* EDP holding 4 bln euros in cash, other liquid assets
* Would return to capital mkts “as soon as it makes sense”
* Sale of govt stake to boost EDP’s financial strength
By Walter Brandimarte
Nov 15 (Reuters) - Portuguese utility Energias de Portugal, or EDP (EDP.LS), has raised enough funding to meet its obligations without tapping capital markets for the next two years, just in case the euro zone debt crisis forces it to do so, Chief Executive Antonio Mexia said.
The planned sale of a 21 percent government stake in EDP to a foreign investor will be another opportunity for the company to strengthen its financial position, he said.
“Currently at EDP we are prefinanced two years in advance,” Mexia told Reuters in an interview last week in New York, adding that the company has raised 3.3 billion euros in new funding during the first nine months of the year.
“Of course we would like to go back to the bond market as soon as it makes sense to come back,” he said.
EDP’s borrowing costs have jumped in the past few months as Portugal was engulfed in the euro-zone debt crisis. EDP’s five-year credit-default swaps (CDS), used to insure the company’s debt against the risk of default, have roughly tripled from an April low.
“The CDS market shows our risk perception has changed because of the Portuguese and European effect,” Mexia said, arguing that EDP has “suffered more than it should” because markets have overlooked the fact that more than 60 percent of its cash flow originates outside Portugal.
EDP has operations in Brazil and Spain, as well as financial stakes in companies that operate in Guatemala, Cape Verde and Macau.
EDP’s financial strength will get a boost, Mexia said, when the government sells its stake at the company to one of the four bidders that made a short list last week: Germany’s E.ON (EONGn.DE), China’s Three Gorges Corp or two Brazilian companies, state-run power holding company Eletrobras (ELET6.SA) and Cemig (CMIG4.SA), controlled by the state of Minas Gerais.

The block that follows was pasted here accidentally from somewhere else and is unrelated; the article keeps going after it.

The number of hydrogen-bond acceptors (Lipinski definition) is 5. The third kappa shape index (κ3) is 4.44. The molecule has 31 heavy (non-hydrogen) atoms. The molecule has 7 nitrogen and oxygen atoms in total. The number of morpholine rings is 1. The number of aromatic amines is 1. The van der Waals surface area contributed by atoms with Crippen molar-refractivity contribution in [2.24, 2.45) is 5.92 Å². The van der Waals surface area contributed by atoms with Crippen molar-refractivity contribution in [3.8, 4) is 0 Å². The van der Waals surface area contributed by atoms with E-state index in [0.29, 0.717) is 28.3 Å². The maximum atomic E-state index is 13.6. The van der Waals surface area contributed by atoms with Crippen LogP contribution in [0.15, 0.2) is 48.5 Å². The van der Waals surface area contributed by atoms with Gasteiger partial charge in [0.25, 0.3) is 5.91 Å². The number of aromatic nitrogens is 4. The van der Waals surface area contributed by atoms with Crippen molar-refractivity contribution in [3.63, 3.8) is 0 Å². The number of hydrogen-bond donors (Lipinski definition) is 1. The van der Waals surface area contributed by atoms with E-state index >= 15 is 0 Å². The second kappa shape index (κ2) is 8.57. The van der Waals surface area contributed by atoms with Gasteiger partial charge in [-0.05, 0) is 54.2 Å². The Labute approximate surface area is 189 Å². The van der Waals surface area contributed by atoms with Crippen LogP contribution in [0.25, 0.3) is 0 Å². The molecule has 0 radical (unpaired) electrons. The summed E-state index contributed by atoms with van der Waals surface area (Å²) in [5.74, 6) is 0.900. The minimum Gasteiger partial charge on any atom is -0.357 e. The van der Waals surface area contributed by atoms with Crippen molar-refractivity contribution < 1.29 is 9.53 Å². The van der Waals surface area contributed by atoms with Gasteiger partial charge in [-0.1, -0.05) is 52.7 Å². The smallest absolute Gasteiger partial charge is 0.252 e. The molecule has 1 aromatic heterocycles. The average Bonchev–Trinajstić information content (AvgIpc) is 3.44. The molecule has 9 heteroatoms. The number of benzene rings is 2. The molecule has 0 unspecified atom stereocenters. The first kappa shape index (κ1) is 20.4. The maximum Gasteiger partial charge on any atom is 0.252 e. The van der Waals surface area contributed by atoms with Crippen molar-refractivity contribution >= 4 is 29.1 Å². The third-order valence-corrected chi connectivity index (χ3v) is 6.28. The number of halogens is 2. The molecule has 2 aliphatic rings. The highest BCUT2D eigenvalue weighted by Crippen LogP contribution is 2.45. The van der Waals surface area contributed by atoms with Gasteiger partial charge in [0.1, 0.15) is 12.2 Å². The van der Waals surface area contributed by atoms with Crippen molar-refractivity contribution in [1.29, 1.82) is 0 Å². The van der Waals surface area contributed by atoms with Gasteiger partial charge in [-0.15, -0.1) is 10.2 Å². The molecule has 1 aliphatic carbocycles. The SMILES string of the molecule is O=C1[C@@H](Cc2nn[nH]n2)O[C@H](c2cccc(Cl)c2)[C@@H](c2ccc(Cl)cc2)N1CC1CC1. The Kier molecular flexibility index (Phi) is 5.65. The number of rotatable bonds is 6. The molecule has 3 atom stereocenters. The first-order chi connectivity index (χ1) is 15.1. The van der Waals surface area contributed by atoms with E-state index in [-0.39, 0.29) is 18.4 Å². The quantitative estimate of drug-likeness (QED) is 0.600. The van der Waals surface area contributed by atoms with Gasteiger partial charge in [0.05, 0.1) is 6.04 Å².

“All of those players, one way or another, bring enhancement in terms of growth options, new market opportunities, or additional financial strength,” Mexia said.
Asked to be more specific about the strengths of each of the suitors, he said Three Gorges has a “strong balance sheet and financial backup,” while E.ON has a better credit rating.
“In what concerns the Brazilians, we’re talking about at least one case of a very strong company with full support of financial institutions,” Mexia said, referring to Eletrobras, which might tap financing from Brazil’s national development bank, or BNDES, to bid for EDP.
“So, clearly, because of (higher credit) rating or financial backups, those bidders represent additional muscle for the company.”
Portugal’s government has pledged to sell its 21 percent in EDP by the end of the year to comply with the terms of a bailout package agreed with the European Union and the International Monetary Fund. The stake in the country’s biggest company is worth around 1.8 billion euros at current prices. (Reporting by Walter Brandimarte; Editing by Tim Dobbyn)